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Chevron’s entry into Equatorial Guinea, Cameroon, heats up scramble for investments in Africa

After acquiring Noble Energy for $13bn last month, American oil major Chevron charting a path into Central Africa through Equatorial Guinea’s oil and gas sector, where Noble Energy has interests in the three producing fields.

These assets in Equatorial Guinea represent 94 million barrels of oil equivalent of proved developed reserves and 38 million barrels of oil equivalent of proved undeveloped reserves.

In addition, Noble Energy was also the operator Block YoYo in Cameroon and of the deepwater Block Doujou Dak (60% WI) in Gabon, where it was in the process of evaluating recently acquired 3D seismic data.

The acquisition has raised several concerns and questions, mostly because these assets are currently subject the CEMAC region’s most ambitious gas development projects like the Alba Field which has been feeding gas into Equatorial Guinea’s Punta Europa complex for decades, including the EG LNG Plant, the AMPCO methanol plant and the Alba LPG plant, its declining reserves have led to the development of the Alen and Aseng fields as alternative sources of gas.

The African Energy Chamber believes that the entry of Chevron as operator for the offshore gas mega-hub could be transformational for the future of gas in Central Africa, especially at a time when Equatorial Guinea, Cameroon, Gabon, and Congo are all multiplying efforts to monetize their domestic gas reserves.

Chevron has become a huge gas player in the African market. In Nigeria, it has been leading natural gas commercialization efforts for decades through its Escravos projects targeting the monetization of 18Tcf of gas. These have resulted in the Escravos Gas-to-Liquids facility and the Escravos Gas Plant, both cornerstones of Nigeria’s gas development strategy. In Angola’s Block 0 and Block 14, Chevron has demonstrated a remarkable ability to invest in cutting flaring and monetizing gas. In block 0, it still operates what is the world’s largest LPG FPSO vessel, turning previously flared gas into cleaner fuels for Africans and for the world.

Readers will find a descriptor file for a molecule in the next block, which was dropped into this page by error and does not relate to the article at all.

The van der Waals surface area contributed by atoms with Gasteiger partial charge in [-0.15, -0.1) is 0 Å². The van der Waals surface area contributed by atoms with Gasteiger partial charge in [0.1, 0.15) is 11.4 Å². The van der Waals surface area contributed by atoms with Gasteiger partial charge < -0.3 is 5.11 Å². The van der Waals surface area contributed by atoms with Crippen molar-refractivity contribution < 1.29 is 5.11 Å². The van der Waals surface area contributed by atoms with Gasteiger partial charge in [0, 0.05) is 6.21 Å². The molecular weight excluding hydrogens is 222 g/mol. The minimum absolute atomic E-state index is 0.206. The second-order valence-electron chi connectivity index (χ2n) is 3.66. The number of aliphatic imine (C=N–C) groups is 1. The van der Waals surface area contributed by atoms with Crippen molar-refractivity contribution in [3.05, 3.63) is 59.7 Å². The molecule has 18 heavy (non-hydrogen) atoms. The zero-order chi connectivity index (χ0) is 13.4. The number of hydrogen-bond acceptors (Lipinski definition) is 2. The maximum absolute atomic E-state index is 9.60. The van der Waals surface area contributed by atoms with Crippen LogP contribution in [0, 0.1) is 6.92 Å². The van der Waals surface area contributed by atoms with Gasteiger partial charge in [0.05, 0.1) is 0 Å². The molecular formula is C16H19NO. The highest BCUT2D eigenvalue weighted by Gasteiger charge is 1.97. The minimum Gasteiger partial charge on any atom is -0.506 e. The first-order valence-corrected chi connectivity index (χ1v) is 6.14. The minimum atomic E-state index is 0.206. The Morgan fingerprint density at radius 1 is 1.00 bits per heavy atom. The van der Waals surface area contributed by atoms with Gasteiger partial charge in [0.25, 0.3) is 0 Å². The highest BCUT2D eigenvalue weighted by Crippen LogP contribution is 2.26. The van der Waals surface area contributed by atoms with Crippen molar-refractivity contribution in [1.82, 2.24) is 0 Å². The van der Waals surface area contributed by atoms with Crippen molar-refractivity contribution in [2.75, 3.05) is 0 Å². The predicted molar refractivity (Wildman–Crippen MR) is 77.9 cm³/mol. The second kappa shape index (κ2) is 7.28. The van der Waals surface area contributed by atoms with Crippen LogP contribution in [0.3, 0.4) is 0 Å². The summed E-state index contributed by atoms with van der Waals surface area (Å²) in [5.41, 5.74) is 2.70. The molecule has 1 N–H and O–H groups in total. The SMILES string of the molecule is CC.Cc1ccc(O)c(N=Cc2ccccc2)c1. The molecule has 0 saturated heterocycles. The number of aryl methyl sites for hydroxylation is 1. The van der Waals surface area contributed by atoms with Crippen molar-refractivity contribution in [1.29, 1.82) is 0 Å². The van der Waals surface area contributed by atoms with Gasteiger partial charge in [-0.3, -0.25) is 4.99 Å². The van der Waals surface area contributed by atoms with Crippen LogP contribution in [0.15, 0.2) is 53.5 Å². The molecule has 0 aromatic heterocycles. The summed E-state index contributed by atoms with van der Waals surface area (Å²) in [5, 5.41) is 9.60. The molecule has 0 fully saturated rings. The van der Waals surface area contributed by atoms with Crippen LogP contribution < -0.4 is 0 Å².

“What we need now is a pragmatic commonsense approach that welcomes credible investors and see gas taking the lead in economic development and industrialization, therefore the entry of Chevron is extremely welcomed and should be accepted by all stakeholders,” said NJ Ayuk, Executive Chairman at the African Energy Chamber.

According to Chevron, the acquisition of Noble Energy will add low-cost, proved reserves and attractive undeveloped resources to the oil major, further enhancing the company’s upstream portfolio.

The acquisition of Noble Energy provides a lesson for African countries like Nigeria about the importance of being a low-cost producer, removing impediments to investments such as insecurity, uncertain regulatory and fiscal frameworks.

“These assets play to Chevron’s operational strengths, and the transaction underscores our commitment to capital discipline,” said Michael Wirth, Chevron’s Chairman, and CEO.

While Nigeria is starved of investments, smaller African peers are attracting investments due to reforms that have improved ease of doing business.

Last year December, oIl majors including Chevron, decided to delay investments in different projects worth over $50billion on account of regulatory and security challenges, worsened by a slump in global oil prices.

“From its Nigerian and Angolan presence, Chevron understands the issues and opportunities of developing African content. We expect its entry to be beneficial from a local content and capacity building perspective,” said Leoncio Amada NZE, President for the Central African Economic and Monetary Community (CEMAC) region at the African Energy Chamber.

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